The internet has changed the face of business forever. It can be argued that the internet is the modern-day equivalent of the printing press. The web created a level playing field where businesses of all sizes could compete in the same game, and all consumers had the same access to this vast sea of information.


Net neutrality has been a topic of discussion for quite some time, but it has recently become a hot-button issue. A landmark decision by a U.S. Court of Appeals has put net neutrality in danger. This decision, and the resulting changes in regulations will likely have sweeping effects on consumers and businesses alike, and will have a deep impact on the way we all think about and use the internet.


Just What is Net Neutrality?


“Net neutrality” refers to FCC rules that were laid out in 2010. These rules were created to keep internet service providers (ISPs) from playing favorites when it came to service delivery. The regulations were an attempt to keep the internet open and accessible to everyone, and prevent unreasonable discrimination against specific websites or specific types of content.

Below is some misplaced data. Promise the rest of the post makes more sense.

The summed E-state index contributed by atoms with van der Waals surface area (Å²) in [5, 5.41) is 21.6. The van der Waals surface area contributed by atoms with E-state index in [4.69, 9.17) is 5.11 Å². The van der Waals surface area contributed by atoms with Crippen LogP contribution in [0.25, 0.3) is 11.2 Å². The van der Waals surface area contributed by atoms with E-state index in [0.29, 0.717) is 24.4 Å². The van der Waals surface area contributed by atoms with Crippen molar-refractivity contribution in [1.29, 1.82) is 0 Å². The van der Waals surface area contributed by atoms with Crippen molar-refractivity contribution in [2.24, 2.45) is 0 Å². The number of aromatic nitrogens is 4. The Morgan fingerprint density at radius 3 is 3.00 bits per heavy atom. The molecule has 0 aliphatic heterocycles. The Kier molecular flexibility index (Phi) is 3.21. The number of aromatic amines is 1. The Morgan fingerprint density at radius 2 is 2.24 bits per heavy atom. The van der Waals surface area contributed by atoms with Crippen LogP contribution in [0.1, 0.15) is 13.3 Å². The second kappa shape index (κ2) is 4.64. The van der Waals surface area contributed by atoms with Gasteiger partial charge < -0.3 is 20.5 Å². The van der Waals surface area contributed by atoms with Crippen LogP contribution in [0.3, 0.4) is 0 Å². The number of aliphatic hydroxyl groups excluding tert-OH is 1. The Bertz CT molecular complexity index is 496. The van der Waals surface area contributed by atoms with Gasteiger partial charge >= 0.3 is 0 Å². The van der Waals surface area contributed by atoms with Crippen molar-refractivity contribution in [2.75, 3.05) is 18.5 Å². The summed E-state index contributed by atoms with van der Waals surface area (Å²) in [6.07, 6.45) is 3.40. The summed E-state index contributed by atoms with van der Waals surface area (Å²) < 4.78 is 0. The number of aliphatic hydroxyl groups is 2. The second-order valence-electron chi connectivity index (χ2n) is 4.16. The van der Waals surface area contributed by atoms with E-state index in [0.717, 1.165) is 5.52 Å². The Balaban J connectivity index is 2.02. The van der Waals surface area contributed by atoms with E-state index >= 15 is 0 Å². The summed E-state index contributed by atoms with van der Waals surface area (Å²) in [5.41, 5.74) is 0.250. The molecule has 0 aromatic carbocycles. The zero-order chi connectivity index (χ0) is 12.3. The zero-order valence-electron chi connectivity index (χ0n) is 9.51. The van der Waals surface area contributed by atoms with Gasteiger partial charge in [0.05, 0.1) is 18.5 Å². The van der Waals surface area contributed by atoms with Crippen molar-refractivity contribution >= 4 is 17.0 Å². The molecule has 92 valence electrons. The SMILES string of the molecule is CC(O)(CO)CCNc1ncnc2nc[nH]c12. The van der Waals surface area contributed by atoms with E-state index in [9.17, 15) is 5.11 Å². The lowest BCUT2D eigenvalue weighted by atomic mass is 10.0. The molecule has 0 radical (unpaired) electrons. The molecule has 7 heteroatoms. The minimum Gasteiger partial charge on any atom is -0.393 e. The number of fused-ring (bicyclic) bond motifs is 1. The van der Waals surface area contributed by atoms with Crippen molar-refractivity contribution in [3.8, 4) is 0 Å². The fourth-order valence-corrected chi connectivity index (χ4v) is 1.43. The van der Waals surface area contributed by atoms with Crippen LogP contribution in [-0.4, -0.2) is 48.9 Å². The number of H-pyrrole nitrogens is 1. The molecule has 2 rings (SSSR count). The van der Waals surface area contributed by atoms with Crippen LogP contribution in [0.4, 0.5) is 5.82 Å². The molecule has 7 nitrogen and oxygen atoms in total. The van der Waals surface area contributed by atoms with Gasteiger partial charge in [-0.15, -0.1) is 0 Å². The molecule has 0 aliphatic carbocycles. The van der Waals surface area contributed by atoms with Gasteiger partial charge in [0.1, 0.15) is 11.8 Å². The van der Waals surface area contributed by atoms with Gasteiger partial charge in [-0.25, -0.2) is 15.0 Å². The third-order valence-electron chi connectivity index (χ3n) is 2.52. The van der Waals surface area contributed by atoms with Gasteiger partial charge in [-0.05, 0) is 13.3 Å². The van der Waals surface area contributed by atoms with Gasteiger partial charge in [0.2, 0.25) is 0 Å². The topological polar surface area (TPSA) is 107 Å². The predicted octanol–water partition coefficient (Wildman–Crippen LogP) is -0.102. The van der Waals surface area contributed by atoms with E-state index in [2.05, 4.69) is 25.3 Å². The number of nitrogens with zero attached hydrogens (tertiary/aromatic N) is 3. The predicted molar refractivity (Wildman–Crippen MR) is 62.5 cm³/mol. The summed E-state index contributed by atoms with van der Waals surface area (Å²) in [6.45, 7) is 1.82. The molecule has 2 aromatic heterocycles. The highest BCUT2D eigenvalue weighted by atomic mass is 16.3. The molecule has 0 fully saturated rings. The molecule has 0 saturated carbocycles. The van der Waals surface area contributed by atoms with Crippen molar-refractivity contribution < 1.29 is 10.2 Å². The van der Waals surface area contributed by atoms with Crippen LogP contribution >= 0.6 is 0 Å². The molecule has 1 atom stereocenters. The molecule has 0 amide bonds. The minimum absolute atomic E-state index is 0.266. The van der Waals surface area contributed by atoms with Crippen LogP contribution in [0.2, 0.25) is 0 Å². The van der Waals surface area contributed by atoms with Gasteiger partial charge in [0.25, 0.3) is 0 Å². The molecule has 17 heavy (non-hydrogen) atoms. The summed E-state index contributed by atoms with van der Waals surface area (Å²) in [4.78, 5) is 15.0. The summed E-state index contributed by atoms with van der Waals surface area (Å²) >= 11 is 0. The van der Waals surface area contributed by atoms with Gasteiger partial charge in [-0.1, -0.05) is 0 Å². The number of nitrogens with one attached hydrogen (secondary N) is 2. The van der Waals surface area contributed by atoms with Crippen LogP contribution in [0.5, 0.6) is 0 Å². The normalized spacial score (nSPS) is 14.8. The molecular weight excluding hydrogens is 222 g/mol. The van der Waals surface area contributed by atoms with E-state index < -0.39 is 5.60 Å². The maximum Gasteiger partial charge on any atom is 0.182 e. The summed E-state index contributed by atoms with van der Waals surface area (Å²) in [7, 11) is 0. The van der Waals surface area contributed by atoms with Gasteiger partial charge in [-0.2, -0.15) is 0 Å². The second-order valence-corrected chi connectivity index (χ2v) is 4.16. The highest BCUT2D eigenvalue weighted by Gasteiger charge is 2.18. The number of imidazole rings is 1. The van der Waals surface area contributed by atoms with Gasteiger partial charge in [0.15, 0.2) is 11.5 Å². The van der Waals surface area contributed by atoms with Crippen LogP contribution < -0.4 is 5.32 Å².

This meant that ISPs had to treat everyone the same. Whether users were searching Google, hanging out on Facebook, or binge-watching Breaking Bad on Netflix, all content was delivered in the same way, at the same speed. ISPs could not slow down service whenever a customer visited a streaming site that used a log of bandwidth.  The FCC and supporters of net neutrality believed that internet access was a right, not a privilege.


They feared that without regulation, ISPs would slow down service in an attempt to either force customers to pay more for speed, or to encourage content providers to pay ISPs a premium to ensure their content was delivered without interruption.


A decision handed down in early 2014 overturned these regulations, and the court sided with ISPs, allowing them to charge premiums for content delivery. According to the decision by the US Court of Appeals in Washington, DC, the FCC overstepped its boundaries when it barred ISPs from slowing down or blocking selected internet traffic. In this new, post-neutral landscape, the FCC will have to allow ISPs to negotiate individual deals with internet sites and content providers.


What Does All of this Mean for Consumers and for Businesses?